Coppell—When you are driving into town, have you ever noticed the signs that say Coppell is a Superior Water City? Have you ever wondered what that means or how the city maintain this achievement? The “Superior” designation indicates that Coppell’s water system exceeds the minimum acceptable standards for operating the water system and for the quality of our water.
Coppell’s dedicated Public Works staff routinely goes above and beyond to ensure that the city continues to deliver high quality water and that infrastructure remains in tip-top shape. The Utility Billing staff excels at providing customer service and monitoring citywide water usage, and they routinely work with Utility Operations to help customers locate and address leaks. The city’s Water and Sewer Fund is used to account for utility revenues and expenditures to help make sure the water stays flowing.
The Coppell City Council will hold a Budget Workshop to discuss the Water and Sewer Fund and Special Revenue Funds at 6 p.m. on Tuesday, July 20. The public is encouraged to get involved, attend, and provide feedback.
The Water and Sewer Fund is the second largest fund in the city’s budget, and it is classified as an Enterprise Fund because the cost of providing services is funded through user charges. In this instance, the money collected from residents and businesses in the form of utility payments is used to pay the Trinity River Authority for wastewater treatment service and Dallas Water Utilities for water purchased by Coppell.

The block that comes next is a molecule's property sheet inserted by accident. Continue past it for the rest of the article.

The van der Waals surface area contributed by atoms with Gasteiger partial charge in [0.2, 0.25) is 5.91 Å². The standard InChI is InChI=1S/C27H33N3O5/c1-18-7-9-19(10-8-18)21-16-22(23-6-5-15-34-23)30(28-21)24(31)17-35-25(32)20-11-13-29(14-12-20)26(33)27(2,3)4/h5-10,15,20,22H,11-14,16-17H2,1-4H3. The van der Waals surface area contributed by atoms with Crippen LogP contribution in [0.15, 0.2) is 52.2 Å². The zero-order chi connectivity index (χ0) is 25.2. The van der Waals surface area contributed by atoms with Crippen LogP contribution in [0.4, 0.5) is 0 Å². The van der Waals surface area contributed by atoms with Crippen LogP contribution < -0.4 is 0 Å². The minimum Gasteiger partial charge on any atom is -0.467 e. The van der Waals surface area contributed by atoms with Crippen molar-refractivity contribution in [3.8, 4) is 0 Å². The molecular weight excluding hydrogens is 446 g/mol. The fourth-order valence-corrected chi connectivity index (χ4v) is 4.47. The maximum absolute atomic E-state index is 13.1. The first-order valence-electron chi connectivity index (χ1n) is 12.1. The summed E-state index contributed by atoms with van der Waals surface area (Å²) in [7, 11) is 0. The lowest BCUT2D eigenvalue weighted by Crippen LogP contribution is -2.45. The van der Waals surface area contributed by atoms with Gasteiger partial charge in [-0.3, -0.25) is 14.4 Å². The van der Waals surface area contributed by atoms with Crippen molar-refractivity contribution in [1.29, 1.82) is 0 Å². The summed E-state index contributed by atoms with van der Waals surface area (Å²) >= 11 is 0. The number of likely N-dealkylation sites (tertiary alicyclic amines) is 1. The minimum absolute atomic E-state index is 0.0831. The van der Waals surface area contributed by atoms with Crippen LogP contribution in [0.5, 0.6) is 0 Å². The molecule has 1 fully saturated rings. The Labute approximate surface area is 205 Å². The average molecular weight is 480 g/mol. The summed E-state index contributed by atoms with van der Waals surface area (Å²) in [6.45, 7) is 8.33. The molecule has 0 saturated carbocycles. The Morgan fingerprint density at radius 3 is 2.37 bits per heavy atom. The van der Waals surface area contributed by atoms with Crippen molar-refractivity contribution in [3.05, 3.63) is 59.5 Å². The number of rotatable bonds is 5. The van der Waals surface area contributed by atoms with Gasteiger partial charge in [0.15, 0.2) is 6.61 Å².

The city uses readings from the advanced water meters that were installed citywide to generate utility bills. Then, the revenue from the bills is used to buy water from DWU, pay TRA to treat wastewater, and do any necessary infrastructure maintenance.
This fund receives no monies from property or sales taxes. Almost all – 98 percent – of the money in the Water and Sewer Fund comes from water and sewer sales revenue. Interest income, water meter sales and water and sewer impact fees generate the remaining two percent.
Approximately 57 percent of the expenses incurred by the Water and Sewer Fund go to purchase water and treat wastewater. Personnel costs make up approximately nine percent of the expenditures, and the remainder of the cost is associated with maintenance of the water and sewer infrastructure.
SOURCE City of Coppell